"Not really. As you just said, he sets an example of caring and sharing.

Santa Claus comes to everyone, rich or poor. He levels the playing field.

Sorry," he apologized when Zhaan started to object, "he treats everyone

equally. So when one kid realizes that he has everything and the kid down

the block doesn't have much because his father's been out of work, he

understands that he should share because it's Christmas and it's what

Santa Claus would do. It doesn't always work that way, unfortunately, but

Santa Claus teaches a value system, and that's not a bad thing for a kid to

learn. So, in a way, yes, Virginia, there really is a Santa Claus, even though

it's just a story."

"I don't get it," Rygel frowned.

"You wouldn't," Chiana said. She turned to Crichton. "So he comes

down the chimney. Then what?"

"You'll like the next part, Pip." He hugged her, gaining another glare from

Aeryn. "He looks something like you, dressed all in fur, except his is red with

white trim, and it doesn't fit nearly as well.

He was dressed all in fur

From his head to his foot

And his clothes were all covered

With ashes and soot."

"You see!" D'Argo exclaimed in triumph. "He shouldn't have used the

chimney. He got all dirty. He should have gotten burned, too."

"Blez out, D'Argo," Chiana advised. "He didn't get burned, did he, John?"

"No. A bundle of toys

He had thrown on his back

And he looked like a

Hynerian thief opening his pack."

Rygel stirred, then settled himself more securely under Crichton's arm.

"It's a good story if it has Hynerians and thronesleds in it," he observed

approvingly. "Continue."

"His eyes, how they twinkled!

His dimples, how merry!

His cheeks were like red flowers

And his nose was red, too."

"There are people on Earth who are red, John?" Zhaan asked, surprised.

"They don't all look like you?"

"No." John tried to think of a way to explain. "Everyone on Earth doesn't

look like me, they come in lots of colors. Well, not as colorful as you," he

amended, looking around at them. "Some are a lot darker then I am, some

lighter, and some are a bit red or yellow. Santa had a red face because he'd

just come in from the cold air outside.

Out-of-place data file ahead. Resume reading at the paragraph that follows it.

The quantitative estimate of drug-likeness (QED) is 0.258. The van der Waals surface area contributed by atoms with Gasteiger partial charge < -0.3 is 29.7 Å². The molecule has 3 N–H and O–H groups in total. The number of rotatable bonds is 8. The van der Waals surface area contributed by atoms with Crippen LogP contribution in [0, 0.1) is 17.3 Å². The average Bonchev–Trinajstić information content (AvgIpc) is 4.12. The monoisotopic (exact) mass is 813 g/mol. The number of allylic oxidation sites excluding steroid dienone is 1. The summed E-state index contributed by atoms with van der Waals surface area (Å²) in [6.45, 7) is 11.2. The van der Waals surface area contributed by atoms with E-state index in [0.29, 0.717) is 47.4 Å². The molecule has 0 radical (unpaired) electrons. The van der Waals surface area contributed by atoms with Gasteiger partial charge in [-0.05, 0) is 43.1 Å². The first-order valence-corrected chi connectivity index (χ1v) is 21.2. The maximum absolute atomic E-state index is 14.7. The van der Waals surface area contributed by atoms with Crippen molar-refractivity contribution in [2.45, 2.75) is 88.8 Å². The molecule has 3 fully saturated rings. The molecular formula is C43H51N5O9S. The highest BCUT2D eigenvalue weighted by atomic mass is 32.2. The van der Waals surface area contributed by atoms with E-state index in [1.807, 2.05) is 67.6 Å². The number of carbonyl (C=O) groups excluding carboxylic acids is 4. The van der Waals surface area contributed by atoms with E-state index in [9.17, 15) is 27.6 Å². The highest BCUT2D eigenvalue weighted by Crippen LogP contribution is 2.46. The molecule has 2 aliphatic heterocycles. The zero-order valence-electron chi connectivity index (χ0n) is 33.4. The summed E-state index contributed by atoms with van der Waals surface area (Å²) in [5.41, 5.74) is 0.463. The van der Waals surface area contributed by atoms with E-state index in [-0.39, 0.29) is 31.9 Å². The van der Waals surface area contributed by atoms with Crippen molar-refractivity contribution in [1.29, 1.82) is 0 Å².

He had a red face

And a beard as white as the snow

And he smoked a small pipe

Like Rygel does sometimes

Which is bad for his health

And doesn't do much for the air in here, either."

"Huh!" Rygel said. "It's good to know Santa Claus isn't perfect.

Everyone needs a few bad habits."

"You," Aeryn interjected, "have more than your share. Now, shut up."

"He was chubby and plump,

A right jolly old elf.

And Dad laughed when he saw him,

In spite of himself.

You know, Rygel. Santa Claus does sound a lot like you, except that he's

red and not green." John waggled his fingers to tickle the Hynerian.

"Stop that!" Rygel protested and slapped at Crichton's hand. Then he

smiled, "I rather like the old devil. Maybe Hyneria could use someone like

him. But not if he gives things away."

"He spoke not a word,

But went straight to his work."

Aeryn grinned at that. "Well, he's obviously not related to you, Crichton.

You don't know how to keep quiet, and you'll do anything to avoid work."

"Watch it, Aeryn, or next cycle Santa won't leave anything in your socks,"

John warned her jokingly.

"He filled all the stockings, I mean, socks,

Then turned with a, um, abrupt movement.

And laying his finger

On the side of his nose,

And giving a nod

Up the chimney he rose."

D'Argo shook his head. "Now I know he burned himself. He would have

fallen down the chimney quickly, but climbing out would have taken much


"He flew," Chiana told him archly.

"Does everything in this story fly? Sleds, reindeer, and people?"

"No," Crichton admitted. "Santa doesn't fly. But he has a way of getting

up the chimney as quickly as he came down. I can't explain it, D'Argo, and

I'm sorry I ever started this story, but I'm almost finished."

He took a deep breath. There were only a few more lines and, with any

luck, he could get through the rest of it without further questions and


"He sprang to his sled,

To his team gave a whistle,

And away they all flew

Like the down of a, one of Zhaan's spores.

But I heard him exclaim

As he flew out of sight--"

"Getting smaller as he went," Chiana informed Aeryn tartly.

"Happy Christmas to all, and to all a good night!"

He expelled a long sigh of relief and unwound himself from Chiana and


"Is that all?" she asked unhappily as he stood up.

"It was a stupid story," D'Argo decided. "None of it made any sense."

"It's a tradition, D'Argo," he said. "It doesn't have to make sense. What

did you think, Aeryn?"